In his book Hollywood Gothic: The Tangled Web of Dracula from Novel to Stage to Screen, David J. Skal writes:

"Columbia Pictures hired Lugosi for Return of the Vampire, in which he played Dracula in all but name; for copyright purposes, the vampire's name was Armand Tesla."[1]


The Return of the Vampire was released theatrically in the United States on November 11, 1943.[2]


At the time of the film's release, a critic from The New York Times wrote that nothing need be said about the film beyond its title and star to determine if one is interested in seeing it.[3]

On review aggregator website Rotten Tomatoes, The Return of the Vampire has an approval rating of 75% based on eight reviews, with an average rating of 5.8/10. In 2006, Susan King of the Los Angeles Times called the film "underrated".[4] In 2019, Stuart Galbraith IV of DVD Talk wrote, "For all its faults, The Return of the Vampire is as close as audiences got to see Lugosi reprise [his role as Count Dracula] (in all but name) in a straight horror film. And, low-budget though it is, the picture is in some respects more ambitious than Universal's sausage factory horrors, at least story-wise, and notable for its imitation-Universal look, a remarkable achievement for such a cheap film."[5]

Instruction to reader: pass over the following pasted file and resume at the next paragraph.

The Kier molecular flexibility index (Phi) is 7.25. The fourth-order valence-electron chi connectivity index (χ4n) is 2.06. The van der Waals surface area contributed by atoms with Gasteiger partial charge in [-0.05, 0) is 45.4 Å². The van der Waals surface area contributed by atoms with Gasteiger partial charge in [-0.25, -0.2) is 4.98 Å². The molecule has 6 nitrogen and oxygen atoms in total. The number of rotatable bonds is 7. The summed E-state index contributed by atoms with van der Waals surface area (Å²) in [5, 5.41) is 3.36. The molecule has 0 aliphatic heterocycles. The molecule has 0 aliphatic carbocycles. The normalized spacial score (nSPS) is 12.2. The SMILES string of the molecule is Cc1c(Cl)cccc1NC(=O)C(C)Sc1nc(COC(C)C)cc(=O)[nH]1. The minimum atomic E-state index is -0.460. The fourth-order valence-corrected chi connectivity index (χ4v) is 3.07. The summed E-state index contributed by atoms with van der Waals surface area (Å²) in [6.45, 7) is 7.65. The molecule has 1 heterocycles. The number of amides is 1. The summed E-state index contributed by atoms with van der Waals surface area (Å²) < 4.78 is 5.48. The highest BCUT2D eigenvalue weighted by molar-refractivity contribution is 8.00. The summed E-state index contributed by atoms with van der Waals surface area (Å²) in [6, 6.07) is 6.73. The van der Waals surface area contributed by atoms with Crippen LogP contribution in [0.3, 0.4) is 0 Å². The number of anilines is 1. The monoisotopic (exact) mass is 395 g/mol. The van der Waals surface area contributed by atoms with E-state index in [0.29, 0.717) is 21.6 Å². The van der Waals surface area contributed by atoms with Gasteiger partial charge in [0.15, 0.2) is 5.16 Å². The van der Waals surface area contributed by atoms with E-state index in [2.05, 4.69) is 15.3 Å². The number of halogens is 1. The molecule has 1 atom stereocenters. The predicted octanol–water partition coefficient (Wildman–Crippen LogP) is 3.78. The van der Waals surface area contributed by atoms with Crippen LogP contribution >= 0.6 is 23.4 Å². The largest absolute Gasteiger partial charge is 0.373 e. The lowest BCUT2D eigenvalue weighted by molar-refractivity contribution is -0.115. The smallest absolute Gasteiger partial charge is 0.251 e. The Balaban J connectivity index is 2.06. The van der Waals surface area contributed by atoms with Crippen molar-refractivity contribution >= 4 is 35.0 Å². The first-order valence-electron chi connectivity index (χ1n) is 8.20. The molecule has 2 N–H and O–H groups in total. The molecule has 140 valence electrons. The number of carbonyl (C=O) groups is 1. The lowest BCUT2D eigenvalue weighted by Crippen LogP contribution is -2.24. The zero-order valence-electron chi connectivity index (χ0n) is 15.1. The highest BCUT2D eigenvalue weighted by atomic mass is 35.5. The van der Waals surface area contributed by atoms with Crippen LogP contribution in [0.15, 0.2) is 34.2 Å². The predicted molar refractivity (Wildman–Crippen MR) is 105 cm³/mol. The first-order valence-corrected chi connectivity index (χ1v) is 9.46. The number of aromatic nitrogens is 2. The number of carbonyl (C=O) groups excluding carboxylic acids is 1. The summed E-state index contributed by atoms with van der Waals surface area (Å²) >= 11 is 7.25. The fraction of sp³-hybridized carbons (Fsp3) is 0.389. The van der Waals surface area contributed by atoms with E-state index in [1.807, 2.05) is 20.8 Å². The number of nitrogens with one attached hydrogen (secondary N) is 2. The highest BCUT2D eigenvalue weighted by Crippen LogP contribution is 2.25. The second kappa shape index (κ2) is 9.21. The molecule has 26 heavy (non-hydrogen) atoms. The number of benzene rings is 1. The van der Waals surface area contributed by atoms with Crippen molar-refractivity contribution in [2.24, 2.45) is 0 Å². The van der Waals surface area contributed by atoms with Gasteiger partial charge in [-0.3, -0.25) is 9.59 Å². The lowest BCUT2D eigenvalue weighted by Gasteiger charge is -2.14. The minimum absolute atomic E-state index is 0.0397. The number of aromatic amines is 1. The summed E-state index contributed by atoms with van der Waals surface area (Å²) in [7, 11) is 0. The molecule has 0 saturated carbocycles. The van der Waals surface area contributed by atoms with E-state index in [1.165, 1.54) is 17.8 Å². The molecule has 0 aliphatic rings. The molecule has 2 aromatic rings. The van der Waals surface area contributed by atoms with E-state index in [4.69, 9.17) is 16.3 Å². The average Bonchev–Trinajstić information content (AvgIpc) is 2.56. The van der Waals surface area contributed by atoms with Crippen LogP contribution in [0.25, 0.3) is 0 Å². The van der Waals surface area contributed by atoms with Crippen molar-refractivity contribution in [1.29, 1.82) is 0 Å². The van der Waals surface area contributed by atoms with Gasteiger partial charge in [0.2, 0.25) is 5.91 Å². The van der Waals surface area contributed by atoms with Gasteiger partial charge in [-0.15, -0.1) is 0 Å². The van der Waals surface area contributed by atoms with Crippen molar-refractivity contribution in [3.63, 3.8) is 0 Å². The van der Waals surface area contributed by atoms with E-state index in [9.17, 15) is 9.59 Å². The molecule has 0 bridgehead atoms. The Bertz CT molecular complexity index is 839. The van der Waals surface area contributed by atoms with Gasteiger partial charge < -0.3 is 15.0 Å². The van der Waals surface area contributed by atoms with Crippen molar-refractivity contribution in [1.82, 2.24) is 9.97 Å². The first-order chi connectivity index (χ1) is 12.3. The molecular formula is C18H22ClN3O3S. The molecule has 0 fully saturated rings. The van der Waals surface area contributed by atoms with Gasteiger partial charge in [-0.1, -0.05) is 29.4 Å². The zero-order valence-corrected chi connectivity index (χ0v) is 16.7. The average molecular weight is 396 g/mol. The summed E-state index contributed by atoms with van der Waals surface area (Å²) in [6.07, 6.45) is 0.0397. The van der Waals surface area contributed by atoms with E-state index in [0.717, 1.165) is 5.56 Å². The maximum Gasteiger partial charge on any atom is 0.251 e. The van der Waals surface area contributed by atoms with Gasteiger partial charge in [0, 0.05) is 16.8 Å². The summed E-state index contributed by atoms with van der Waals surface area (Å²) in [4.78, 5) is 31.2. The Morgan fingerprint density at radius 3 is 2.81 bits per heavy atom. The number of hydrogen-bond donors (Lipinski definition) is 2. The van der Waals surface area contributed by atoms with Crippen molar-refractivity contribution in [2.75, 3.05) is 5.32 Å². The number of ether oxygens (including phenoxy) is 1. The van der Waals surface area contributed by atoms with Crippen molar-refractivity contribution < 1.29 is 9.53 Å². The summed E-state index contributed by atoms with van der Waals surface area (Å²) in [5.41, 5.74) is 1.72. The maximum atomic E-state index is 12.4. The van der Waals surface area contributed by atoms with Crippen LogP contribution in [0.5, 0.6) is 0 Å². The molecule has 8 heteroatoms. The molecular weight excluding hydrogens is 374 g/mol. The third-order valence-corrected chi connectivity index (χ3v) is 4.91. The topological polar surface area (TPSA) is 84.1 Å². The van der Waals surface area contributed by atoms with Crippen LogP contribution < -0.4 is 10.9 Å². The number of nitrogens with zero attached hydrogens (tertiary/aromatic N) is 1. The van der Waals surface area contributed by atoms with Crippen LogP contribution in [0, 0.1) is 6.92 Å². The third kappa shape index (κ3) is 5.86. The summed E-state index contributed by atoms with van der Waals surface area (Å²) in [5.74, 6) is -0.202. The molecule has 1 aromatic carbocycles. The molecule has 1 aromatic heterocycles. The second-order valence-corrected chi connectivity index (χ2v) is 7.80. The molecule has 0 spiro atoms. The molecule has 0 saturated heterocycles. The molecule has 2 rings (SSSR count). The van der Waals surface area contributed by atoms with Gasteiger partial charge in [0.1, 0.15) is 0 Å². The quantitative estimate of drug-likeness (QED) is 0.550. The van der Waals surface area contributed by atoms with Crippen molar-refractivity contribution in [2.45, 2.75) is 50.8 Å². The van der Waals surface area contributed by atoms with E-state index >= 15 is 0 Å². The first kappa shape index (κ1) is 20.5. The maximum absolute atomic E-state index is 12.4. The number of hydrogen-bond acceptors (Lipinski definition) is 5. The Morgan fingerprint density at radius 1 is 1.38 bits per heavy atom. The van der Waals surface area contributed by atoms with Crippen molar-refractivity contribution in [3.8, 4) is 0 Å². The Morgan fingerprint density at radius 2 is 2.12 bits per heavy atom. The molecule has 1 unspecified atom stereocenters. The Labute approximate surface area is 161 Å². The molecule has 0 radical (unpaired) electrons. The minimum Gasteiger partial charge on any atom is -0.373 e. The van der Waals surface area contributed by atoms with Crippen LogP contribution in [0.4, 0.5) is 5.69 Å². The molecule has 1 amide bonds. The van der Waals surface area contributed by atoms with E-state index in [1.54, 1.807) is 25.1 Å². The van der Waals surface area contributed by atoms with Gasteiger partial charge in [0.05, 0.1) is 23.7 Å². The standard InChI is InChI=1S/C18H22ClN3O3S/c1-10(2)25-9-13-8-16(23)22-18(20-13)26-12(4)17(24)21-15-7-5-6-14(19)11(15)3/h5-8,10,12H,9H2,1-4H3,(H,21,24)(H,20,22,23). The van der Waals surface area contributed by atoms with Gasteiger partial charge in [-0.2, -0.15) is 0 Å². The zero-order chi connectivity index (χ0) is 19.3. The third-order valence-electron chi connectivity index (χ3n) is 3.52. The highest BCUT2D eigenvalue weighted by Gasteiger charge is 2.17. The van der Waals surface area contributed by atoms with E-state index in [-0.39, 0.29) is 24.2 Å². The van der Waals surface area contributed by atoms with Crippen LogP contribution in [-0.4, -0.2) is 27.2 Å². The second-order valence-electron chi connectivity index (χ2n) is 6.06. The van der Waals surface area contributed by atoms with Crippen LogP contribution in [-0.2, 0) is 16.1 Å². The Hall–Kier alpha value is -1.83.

See also


  1. ^ Skal 2004, p. 244.
  2. ^ Rhodes 2006, p. 130.
  3. ^ "The Screen; Any Blood Donors?". The New York Times. January 29, 1944. Retrieved April 21, 2020.
  4. ^ King, Susan (October 22, 2006). "One bite and you're hooked". Los Angeles Times. Retrieved June 22, 2021.
  5. ^ Galbraith IV, Stuart (February 19, 2019). "Return of the Vampire, The". DVD Talk. Retrieved June 22, 2021.


External links

This page was last edited on 24 September 2023, at 03:56